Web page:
When doctors ignore a living will and prolong suffering

The wife of a retired periodontist suffering from Alzheimer’s, Dr. Gerald Greenberg, has filed a lawsuit against a New York hospital claiming that doctors violated his last wishes. As the New York Post reports, Mrs. Elaine Greenberg’s husband was diagnosed with early onset Alzheimer’s in his fifties and by the age of 63 was completely disconnected from the real world. But shortly after finding out about his condition and while still in a sound state of mind he had drawn up a living will which effectively established a Do Not Resuscitate (DNR) order. When Dr. Greenberg fell seriously ill and was estimated to only have a few days to live, his wife spoke to the medical team and provided them with the living will.

One doctor ignored those instructions and kept Greenberg alive for more than an additional month, moaning in pain until he finally passed away.

A Westchester County doctor ignored an ailing Alzheimer’s patient’s last wishes by callously prolonging his painful final days, a new lawsuit charges.

“There are times when Gerry was crying. He was not a man who cried, but he was suffering,” Elaine Greenberg told The Post of her retired periodontist husband, Dr. Gerald Greenberg, 63.

Gerald had been diagnosed with early-onset Alzheimer’s in 2010, and by 2016 couldn’t recognize or communicate with his wife and two sons, according to the family’s Bronx Supreme Court lawsuit.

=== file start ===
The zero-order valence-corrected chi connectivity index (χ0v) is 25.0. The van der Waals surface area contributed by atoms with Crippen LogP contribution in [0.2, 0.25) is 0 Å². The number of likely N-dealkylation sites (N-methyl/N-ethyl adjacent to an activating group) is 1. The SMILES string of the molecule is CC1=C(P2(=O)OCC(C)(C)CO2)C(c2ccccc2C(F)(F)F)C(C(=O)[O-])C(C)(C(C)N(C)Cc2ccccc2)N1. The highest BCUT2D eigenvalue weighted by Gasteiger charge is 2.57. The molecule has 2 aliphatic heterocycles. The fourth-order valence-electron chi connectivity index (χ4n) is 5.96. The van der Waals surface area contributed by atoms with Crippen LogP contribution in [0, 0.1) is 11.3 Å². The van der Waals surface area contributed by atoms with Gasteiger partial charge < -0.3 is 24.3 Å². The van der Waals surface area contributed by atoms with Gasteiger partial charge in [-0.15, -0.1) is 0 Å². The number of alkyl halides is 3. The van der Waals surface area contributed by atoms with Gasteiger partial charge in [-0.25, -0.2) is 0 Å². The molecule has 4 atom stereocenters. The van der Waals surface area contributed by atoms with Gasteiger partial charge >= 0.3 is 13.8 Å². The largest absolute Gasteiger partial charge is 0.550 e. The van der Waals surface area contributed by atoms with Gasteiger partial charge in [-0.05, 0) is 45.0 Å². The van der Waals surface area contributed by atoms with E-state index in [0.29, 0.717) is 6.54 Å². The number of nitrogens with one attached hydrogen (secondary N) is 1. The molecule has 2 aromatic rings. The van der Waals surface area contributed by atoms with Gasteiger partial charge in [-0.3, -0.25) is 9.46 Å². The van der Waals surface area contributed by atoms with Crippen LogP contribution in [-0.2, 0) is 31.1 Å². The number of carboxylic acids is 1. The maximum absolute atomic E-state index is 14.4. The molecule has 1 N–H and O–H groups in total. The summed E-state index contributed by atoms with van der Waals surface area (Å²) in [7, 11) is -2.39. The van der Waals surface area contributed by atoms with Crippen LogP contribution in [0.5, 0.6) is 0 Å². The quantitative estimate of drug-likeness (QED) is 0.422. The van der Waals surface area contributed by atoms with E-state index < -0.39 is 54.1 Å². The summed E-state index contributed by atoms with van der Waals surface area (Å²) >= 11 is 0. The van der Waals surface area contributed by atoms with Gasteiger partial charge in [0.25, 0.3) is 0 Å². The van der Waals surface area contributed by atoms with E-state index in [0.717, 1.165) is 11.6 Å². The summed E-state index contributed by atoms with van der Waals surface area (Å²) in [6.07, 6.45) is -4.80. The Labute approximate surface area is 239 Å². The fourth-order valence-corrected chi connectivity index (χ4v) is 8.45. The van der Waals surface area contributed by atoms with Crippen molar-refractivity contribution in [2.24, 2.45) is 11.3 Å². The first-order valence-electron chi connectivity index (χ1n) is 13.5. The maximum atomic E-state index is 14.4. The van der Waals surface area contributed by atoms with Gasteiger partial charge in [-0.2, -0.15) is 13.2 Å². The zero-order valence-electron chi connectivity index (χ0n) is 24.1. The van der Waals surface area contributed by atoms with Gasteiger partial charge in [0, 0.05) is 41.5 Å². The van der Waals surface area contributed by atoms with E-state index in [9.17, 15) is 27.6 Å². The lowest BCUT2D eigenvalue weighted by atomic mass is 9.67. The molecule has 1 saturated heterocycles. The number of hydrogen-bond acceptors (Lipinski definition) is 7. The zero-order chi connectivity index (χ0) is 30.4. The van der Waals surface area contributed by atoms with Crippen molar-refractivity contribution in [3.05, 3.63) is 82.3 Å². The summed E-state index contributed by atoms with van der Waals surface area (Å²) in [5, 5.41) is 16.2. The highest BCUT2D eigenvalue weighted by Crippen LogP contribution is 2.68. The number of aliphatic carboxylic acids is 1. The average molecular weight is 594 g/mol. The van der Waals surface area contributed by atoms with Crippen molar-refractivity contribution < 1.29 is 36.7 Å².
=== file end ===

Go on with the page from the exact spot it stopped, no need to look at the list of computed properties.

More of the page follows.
But before being completely incapacitated, the Roslyn, LI, man wrote in a 2011 living will that he was to be given “comfort measures only, no intravenous fluids and no antibiotics,’’ if his condition became incurable, the suit says.

This is a particularly difficult story to write about for me because my mother suffered from advanced dementia and finally succumbed to it, but only after nearly a decade under medical care where she couldn’t recognize any of her family most of the time and couldn’t even communicate toward the end. She had no living will, and we all waited for nature to take its long, painful course.

Greenberg’s case should have been far simpler. I’ve written here on many occasions about end of life issues and I understand why many conservatives are opposed to assisted suicide and other end of life intervention choices. I may not agree, but I understand many of the objections. Personally, I believe that how we choose to face death, fully as much as how we deal with life, is one of the most personal decisions an individual or family can make and the government has no business being involved provided all facilities are competently run.

But Dr. Greenberg and his wife weren’t asking for assisted suicide or an intervention. She simply wanted the doctors to let her husband go as his time had clearly arrived. One doctor took matters into his own hands and denied Greenberg a death with whatever dignity remained to him. This should be considered malpractice in my opinion.

These are hard subjects to tackle, but the majority of us will either have to deal with them ourselves when the time comes or our lives will be touched by others who do. We all make our own choices in life. As free citizens we should be able to make those choices about death as well.